This week’s guest post comes from a blogging duo who write some of the best, most thoughtful reviews and posts in the book blogging world: Sarah and Laura of Clear Eyes, Full Shelves.
So you want to read YA?
Recommendations from Sarah & Laura of Clear Eyes, Full Shelves.
While Clear Eyes, Full Shelves is not exclusively a YA blog, we read and review a ton of young adult fiction and love, love, love recommending the good ones. We really believe that there’s a YA novel for everyone–even for folks we have to trick into trying one own by sneakily forgetting to mention that a novel is “one of those teen book.” Here are our picks to help you find the young adult novel that’s will perfect match your tastes.
If your taste runs toward the literary…
The Sharp Time by Mary O’Connell. This novel is not for everyone, but if you love to get lost in language and and a plot that softly tumbles forward, you won’t find much better than The Sharp Time.
The Sky is Everywhere by Jandy Nelson. Jandy Nelson’s debut is another book that’s not for everyone, but the combination of gentle magical realism and an emotion-filled story that lingers long after you turn the last page.
If you want to visit the ups and downs of hometown nostalgia…
Bittersweet by Sarah Ockler. This is probably Laura’s favorite book in recent memory, as it captures so much about her hometown of Buffalo, New York (from which author Sarah Ockler also hails). It captures that simultaneous love of where you’re from and the growing knowledge that you just have to leave in order to move forward.
Out of This Place (known as Cinnamon Rain in Australia) by Emma Cameron. We’re sneakily slipping in a novel in verse here, but it’s a very approachable verse novel, so don’t fear if you’ve never tried one before. This one tells the story of three teens who escape their small Australian town for various, heartbreaking, reasons.
If you loved The Hunger Games, but find yourself disappointed by the copycats…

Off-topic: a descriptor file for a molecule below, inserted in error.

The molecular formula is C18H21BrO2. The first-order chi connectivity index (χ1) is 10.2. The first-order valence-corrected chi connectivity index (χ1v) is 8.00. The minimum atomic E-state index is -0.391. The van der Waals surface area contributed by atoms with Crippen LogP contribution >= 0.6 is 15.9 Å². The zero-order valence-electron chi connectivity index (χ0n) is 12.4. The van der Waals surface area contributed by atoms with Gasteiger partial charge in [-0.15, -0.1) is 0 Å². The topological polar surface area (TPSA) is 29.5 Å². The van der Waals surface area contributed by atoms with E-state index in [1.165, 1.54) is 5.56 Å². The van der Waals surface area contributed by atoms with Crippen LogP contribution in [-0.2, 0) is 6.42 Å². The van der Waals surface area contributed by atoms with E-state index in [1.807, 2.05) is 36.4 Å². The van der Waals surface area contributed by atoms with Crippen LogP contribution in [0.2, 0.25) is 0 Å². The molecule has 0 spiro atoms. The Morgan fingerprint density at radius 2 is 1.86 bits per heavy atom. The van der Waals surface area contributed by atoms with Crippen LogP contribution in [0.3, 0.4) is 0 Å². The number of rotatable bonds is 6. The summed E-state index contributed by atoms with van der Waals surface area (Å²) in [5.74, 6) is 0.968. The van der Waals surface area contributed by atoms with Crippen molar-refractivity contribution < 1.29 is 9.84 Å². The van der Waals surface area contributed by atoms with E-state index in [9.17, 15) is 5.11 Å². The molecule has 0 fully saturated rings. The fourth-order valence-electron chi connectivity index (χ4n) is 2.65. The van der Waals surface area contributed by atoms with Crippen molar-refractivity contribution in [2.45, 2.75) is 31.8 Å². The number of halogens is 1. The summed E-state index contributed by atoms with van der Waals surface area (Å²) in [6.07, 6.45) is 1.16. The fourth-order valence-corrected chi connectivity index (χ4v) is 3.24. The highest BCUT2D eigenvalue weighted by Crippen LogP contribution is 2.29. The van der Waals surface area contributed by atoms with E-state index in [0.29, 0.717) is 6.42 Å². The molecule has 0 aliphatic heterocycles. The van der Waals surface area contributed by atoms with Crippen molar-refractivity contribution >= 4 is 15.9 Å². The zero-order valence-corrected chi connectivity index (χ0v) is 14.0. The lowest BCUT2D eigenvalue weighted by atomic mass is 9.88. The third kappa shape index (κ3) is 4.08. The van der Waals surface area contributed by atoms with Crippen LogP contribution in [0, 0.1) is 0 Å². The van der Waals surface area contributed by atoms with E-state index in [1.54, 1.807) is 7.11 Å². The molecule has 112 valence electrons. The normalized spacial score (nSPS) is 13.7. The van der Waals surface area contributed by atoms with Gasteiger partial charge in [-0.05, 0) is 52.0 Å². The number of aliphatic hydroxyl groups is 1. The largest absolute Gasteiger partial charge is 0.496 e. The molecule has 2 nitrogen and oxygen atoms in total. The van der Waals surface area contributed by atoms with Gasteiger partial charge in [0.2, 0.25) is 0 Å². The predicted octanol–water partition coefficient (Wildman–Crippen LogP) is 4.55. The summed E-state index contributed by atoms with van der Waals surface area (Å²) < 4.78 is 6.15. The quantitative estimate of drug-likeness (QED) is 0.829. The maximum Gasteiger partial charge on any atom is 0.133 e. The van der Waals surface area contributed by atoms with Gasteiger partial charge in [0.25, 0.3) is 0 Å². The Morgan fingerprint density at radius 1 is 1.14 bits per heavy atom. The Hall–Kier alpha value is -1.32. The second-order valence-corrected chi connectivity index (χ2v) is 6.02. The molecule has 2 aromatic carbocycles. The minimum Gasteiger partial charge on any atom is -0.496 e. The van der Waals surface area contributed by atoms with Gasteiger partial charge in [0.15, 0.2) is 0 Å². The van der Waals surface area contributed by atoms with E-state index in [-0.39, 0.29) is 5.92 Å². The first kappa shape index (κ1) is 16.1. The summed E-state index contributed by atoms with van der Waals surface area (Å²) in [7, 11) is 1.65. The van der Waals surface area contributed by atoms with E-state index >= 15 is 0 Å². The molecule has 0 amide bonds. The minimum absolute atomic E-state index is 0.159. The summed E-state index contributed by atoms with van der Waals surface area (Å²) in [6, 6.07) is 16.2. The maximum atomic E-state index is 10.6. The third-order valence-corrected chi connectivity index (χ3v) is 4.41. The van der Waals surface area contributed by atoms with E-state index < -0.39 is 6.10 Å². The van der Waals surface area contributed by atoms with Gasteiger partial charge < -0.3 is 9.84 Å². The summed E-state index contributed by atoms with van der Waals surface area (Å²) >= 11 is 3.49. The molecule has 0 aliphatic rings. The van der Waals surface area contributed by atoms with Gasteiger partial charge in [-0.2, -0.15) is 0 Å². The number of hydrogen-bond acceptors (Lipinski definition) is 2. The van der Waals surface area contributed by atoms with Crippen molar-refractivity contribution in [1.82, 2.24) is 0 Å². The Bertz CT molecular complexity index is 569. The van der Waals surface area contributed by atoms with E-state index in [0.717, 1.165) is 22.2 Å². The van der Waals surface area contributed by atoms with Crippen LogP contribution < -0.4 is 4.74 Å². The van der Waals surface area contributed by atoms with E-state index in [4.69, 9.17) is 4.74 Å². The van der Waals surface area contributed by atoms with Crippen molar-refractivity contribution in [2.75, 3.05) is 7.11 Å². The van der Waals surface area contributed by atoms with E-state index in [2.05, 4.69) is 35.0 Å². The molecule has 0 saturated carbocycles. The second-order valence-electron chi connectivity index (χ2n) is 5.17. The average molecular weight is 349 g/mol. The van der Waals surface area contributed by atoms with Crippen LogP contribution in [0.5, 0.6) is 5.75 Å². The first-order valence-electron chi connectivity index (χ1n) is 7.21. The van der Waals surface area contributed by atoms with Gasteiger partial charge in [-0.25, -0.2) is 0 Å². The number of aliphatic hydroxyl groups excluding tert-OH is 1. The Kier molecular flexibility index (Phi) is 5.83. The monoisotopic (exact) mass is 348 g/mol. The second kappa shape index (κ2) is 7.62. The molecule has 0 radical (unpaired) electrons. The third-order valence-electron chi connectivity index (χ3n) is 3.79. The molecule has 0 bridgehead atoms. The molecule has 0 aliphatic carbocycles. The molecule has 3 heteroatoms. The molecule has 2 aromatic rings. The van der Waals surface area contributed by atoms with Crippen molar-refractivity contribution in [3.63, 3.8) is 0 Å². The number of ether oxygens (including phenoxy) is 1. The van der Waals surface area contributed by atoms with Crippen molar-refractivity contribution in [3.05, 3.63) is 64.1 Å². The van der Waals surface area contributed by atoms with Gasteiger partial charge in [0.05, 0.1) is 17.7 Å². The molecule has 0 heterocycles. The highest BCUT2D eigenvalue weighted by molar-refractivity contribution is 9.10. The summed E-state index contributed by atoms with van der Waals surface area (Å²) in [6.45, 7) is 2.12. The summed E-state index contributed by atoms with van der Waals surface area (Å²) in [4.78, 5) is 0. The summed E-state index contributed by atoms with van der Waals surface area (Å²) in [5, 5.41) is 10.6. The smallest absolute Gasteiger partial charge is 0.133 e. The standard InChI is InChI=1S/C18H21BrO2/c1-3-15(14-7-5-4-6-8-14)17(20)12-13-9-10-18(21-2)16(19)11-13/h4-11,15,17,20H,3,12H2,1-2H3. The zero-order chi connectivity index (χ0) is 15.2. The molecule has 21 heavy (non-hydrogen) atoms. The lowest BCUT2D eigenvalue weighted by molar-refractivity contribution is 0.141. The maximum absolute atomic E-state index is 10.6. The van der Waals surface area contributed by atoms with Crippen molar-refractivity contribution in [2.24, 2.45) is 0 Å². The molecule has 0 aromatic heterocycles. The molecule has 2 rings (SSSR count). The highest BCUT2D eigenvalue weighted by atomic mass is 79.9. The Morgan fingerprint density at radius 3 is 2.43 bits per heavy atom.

Tomorrow, When the War Began (series) by John Marsden. This seven-book series about a group of Aussie friends hiding in the bush after an invasion by a foreign army sent both of use down a rabbit hole of obsession as we had to know what happened to Ellie and her friends.
The 5th Wave by Rick Yancey. This is a 2013 release and absolutely, positively the real deal. Nuanced characters, multiple points-of-view and moral ambiguity set the stage for for a complex story about the aftermath of an alien invasion.
If you’ve written off paranormal…
Unspoken by Sarah Rees Brennan. This gothic tale has it all: humor, creepy houses, kissing and a diverse cast of characters. As a bonus, if flips the idea of soulmates that’s so prevalent in YA on its head in a totally new way.
The Scorpio Races by Maggie Stiefvater. All of us at Clear Eyes, Full Shelves love Maggie Stiefvater’s writing–it’s always lyrical and oh so unique. The Scorpio Races is particularly special because it twists the paranormal genre into something completely different.
If you’d like to remember what it’s like to be a teenager…
Graffiti Moon by Cath Crowley. It’s one night and possibilities abound in Cath Crowley’s story about a group of arty recent high school graduates in Melbourne. This is one of those YA novels that everyone we’ve recommended it to has adored Graffiti Moon.
Saving Francesca by Melina Marchetta. There’s something in the water in Australia, because YA from Down Under is truly something special. Saving Francesca has some heavier themes, but the dynamics between Francesca and her friends is a spot on depiction of what it’s like to be a teenager, both good and bad.
If you’d like to find a fresh take on the grief storyline…
Freefall by Mindi Scott. You’d have a tough time finding a more authentic teen boy voice in Mindi Scott’s debut novel about a boy at a crossroads of his life following the death of his best friend.
Miracle by Elizabeth Scott. Elizabeth Scott’s 2012 novel has inexplicably received next to no attention and that’s quite maddening. This quiet little novel about a teen girl dubbed “Miracle Megan” after being the lone survivor of a plane crash.
If you’re secretly a romantic…
Anna & the French Kiss by Stephanie Perkins. Okay, okay… everyone has probably already read this one by now, but it’s one of the best examples of YA romance done really, really well. Perkins’ story isn’t just about finding love–it’s about finding oneself.
The Truth About Forever by Sarah Dessen. There’s a grand total of one kiss in Sarah Dessen’s perennially popular novel about a perfectionist teen girl and the artistic boy she spends her summer with while working at a ragtag catering company. Nevertheless, the build-up through the game of “Truth” the two play is absolutely charming.
If you want to get a taste of post-high school YA (what some folks may call “new adult”)…
Lovestruck Summer by Melissa Walker. (Ignore the ridiculous chick lit-style cover on this one, trust us–it’s fantastic.) One summer in Austin changes everything for music-obsessed Quinn, whose narrow worldview blows up when her cousin and her cousin’s friends push her outside her comfort zone in a big way.
Raw Blue by Kirsty Eagar. Australian author Eagar’s novels can be tough to find outside of Australia, but her debut Raw Blue is worth the effort and then some. This is a moving story about a damaged young woman who takes a different, non-college, path following high school and how she finds a way forward following a traumatic event.